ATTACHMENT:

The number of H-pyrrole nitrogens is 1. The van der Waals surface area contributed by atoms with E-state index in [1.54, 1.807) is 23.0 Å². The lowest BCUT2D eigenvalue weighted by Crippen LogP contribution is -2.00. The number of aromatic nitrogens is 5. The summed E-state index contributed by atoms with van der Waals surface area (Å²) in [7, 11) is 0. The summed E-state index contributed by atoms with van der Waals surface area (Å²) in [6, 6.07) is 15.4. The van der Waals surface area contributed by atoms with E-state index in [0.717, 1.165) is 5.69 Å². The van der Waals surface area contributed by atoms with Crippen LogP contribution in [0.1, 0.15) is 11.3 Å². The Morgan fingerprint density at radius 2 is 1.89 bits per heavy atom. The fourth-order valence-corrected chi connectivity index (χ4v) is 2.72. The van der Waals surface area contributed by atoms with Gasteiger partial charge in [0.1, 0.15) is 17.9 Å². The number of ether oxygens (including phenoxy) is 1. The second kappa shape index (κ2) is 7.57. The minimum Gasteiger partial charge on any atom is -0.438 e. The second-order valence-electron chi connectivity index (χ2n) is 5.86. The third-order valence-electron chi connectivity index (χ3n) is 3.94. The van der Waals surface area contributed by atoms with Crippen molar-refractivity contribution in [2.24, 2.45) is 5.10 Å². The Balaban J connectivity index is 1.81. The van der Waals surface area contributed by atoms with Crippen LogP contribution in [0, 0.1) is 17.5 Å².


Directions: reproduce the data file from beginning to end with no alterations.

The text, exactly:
The number of H-pyrrole nitrogens is 1. The van der Waals surface area contributed by atoms with E-state index in [1.54, 1.807) is 23.0 Å². The lowest BCUT2D eigenvalue weighted by Crippen LogP contribution is -2.00. The number of aromatic nitrogens is 5. The summed E-state index contributed by atoms with van der Waals surface area (Å²) in [7, 11) is 0. The summed E-state index contributed by atoms with van der Waals surface area (Å²) in [6, 6.07) is 15.4. The van der Waals surface area contributed by atoms with E-state index in [0.717, 1.165) is 5.69 Å². The van der Waals surface area contributed by atoms with Crippen LogP contribution in [0.1, 0.15) is 11.3 Å². The Morgan fingerprint density at radius 2 is 1.89 bits per heavy atom. The fourth-order valence-corrected chi connectivity index (χ4v) is 2.72. The van der Waals surface area contributed by atoms with Gasteiger partial charge in [0.1, 0.15) is 17.9 Å². The number of ether oxygens (including phenoxy) is 1. The second kappa shape index (κ2) is 7.57. The minimum Gasteiger partial charge on any atom is -0.438 e. The second-order valence-electron chi connectivity index (χ2n) is 5.86. The third-order valence-electron chi connectivity index (χ3n) is 3.94. The van der Waals surface area contributed by atoms with Crippen molar-refractivity contribution in [2.24, 2.45) is 5.10 Å². The Balaban J connectivity index is 1.81. The van der Waals surface area contributed by atoms with Crippen LogP contribution in [0, 0.1) is 17.5 Å².